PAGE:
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Transit strike disrupts NYC commute


New York City commuters wait in line to catch a taxi Tuesday. Subways and buses ground to a halt Tuesday morning in New York as transit workers walked off the job following days of acrimonious labor talks. 
 (Associated Press / The Spokesman-Review)
New York City commuters wait in line to catch a taxi Tuesday. Subways and buses ground to a halt Tuesday morning in New York as transit workers walked off the job following days of acrimonious labor talks. (Associated Press / The Spokesman-Review)
Josh Getlin Los Angeles Times

NEW YORK – The nation’s largest transit system ground to a halt Tuesday as more than 33,000 New York City bus and subway workers went on strike – snarling traffic, disrupting commerce and forcing more than 7 million commuters to find alternative ways of getting around.

After weeks of bargaining, members of Transit Workers Union Local 100 walked off their jobs at 3 a.m., with union leaders vowing to strike until their demands for better wages and pension benefits were met.

City and state officials blasted the action – which comes in the heart of the busy holiday season – as a violation of state law; they persuaded a judge to fine the union $1 million a day for contempt of court.

On a bitterly cold day, New Yorkers awoke to a transit nightmare. Many were forced to walk long distances to their jobs, some sought rides in cars from strangers, and traffic backed up for miles. Other people simply stayed home.

The public schools remained open, but classes began two hours later than usual.

“New Yorkers are resilient and they will get through this,” Mayor Michael R. Bloomberg said as he and thousands of others trudged to work over the Brooklyn Bridge. “This strike is illegal, it is reprehensible and it is cowardly.”

New York Gov. George Pataki, who controls the Metropolitan Transportation Authority – the agency in charge of setting transit wages – said there would be no further negotiations with the striking union members until they returned to their jobs.

“The TWU has broken the law,” Pataki said during a midday press conference. “That is wrong, it is unacceptable, and they will suffer the consequences.”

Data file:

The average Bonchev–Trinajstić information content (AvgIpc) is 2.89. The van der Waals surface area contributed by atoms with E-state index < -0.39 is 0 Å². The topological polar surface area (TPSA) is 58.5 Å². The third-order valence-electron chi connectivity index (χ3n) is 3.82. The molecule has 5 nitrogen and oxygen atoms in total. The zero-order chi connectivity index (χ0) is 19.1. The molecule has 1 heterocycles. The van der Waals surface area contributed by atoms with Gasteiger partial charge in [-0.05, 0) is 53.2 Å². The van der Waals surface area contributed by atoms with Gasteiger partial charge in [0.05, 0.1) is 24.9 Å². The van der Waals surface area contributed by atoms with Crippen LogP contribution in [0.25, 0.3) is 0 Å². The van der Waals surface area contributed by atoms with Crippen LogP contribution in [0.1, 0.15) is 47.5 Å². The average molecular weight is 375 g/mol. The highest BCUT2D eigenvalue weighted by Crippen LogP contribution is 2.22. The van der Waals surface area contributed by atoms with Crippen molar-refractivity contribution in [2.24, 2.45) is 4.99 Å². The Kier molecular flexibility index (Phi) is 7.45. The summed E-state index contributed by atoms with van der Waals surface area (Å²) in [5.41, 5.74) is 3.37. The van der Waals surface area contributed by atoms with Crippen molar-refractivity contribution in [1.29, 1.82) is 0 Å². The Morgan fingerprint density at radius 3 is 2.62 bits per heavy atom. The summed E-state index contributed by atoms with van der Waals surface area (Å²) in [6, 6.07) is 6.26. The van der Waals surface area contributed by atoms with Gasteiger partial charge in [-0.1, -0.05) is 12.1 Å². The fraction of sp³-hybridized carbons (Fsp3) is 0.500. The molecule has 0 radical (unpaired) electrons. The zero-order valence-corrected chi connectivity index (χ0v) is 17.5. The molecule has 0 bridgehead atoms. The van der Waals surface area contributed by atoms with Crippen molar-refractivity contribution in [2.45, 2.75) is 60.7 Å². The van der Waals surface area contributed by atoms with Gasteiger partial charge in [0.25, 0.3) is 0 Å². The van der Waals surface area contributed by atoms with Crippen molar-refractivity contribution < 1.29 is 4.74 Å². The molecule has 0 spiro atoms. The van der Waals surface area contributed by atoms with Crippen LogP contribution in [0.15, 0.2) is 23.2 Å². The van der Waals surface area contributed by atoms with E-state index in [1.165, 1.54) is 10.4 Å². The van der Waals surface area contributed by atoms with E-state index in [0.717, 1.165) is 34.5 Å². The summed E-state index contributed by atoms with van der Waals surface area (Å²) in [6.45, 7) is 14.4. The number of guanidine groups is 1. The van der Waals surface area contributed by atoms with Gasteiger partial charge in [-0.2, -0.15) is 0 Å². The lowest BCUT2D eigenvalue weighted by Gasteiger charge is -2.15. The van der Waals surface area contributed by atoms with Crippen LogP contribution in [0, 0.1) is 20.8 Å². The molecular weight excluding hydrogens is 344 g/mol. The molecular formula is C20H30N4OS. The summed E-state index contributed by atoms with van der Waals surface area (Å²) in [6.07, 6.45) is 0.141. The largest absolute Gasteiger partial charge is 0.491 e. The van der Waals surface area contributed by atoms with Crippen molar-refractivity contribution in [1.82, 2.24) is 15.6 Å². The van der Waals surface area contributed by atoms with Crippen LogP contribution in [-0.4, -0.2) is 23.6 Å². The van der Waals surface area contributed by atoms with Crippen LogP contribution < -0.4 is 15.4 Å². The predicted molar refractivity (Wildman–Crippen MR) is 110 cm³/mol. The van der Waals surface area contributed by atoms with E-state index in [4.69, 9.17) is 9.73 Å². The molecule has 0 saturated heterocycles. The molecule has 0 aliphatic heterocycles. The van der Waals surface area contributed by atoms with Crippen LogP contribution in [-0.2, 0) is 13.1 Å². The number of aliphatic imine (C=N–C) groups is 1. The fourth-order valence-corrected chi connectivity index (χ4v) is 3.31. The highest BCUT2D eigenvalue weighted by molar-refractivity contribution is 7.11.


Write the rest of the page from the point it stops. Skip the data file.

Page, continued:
Union local President Roger Touissaint, charging that the MTA had not bargained in good faith, said: “We are fighting for dignity and respect. … We are also fighting for the future of our union.”

The massive job action was the city’s first transit strike in 25 years.

At an afternoon news conference, Bloomberg excoriated the transit workers for also inflicting economic pain on New York. Although he said his statistics were “big picture numbers,” he estimated the first day of the strike would cost New York business $400 million.

“The economic consequences have ranged from severe to devastating, depending on the business,” he said.

In recent weeks, Bloomberg had outlined emergency measures that would take effect in event of a strike, but their full impact – and the headaches they caused – only became apparent during the morning rush hour.

For the duration of the strike, cars entering Manhattan below 96th Street between 5 a.m. and 11 a.m. have to carry at least four passengers.

The result, for many travelers, was chaos. Cars were backed up for six miles at the Lincoln Tunnel, the George Washington Bridge and other river crossings. Although some parts of midtown Manhattan experienced light traffic, other areas were clogged with automobiles. Portions of major business arteries like Madison and Fifth avenues were off-limits to motorists Tuesday, reserved exclusively for emergency vehicles.

“This is so New York. This is a travesty,” fumed Diana Kraus as she sat in traffic for an hour just north of 96th Street on Manhattan’s Upper West Side. She said she was simply trying to take her child to school, some 20 blocks down Broadway. But there were only three people in her car, not enough to pass a police checkpoint.

As she inched down the street, Kraus began calling out to pedestrians: “Do you want a ride? I’ll give you a ride!” Traffic was backed up at least 30 blocks, police said.

Finally a woman across the street hurried into Kraus’ car. Sylvia Brown, a banker’s assistant, had been freezing in the cold and was grateful for the ride.

“She is my new best friend,” Kraus said. “This is insane.”

The transit workers initially sought a 24 percent wage increase over three years; the MTA offered them 10 percent. State officials also want future transit employees to pay a percentage of their salary to cover health benefits, a proposal the union staunchly opposes. Currently, no money is taken out of workers’ paychecks for health care.

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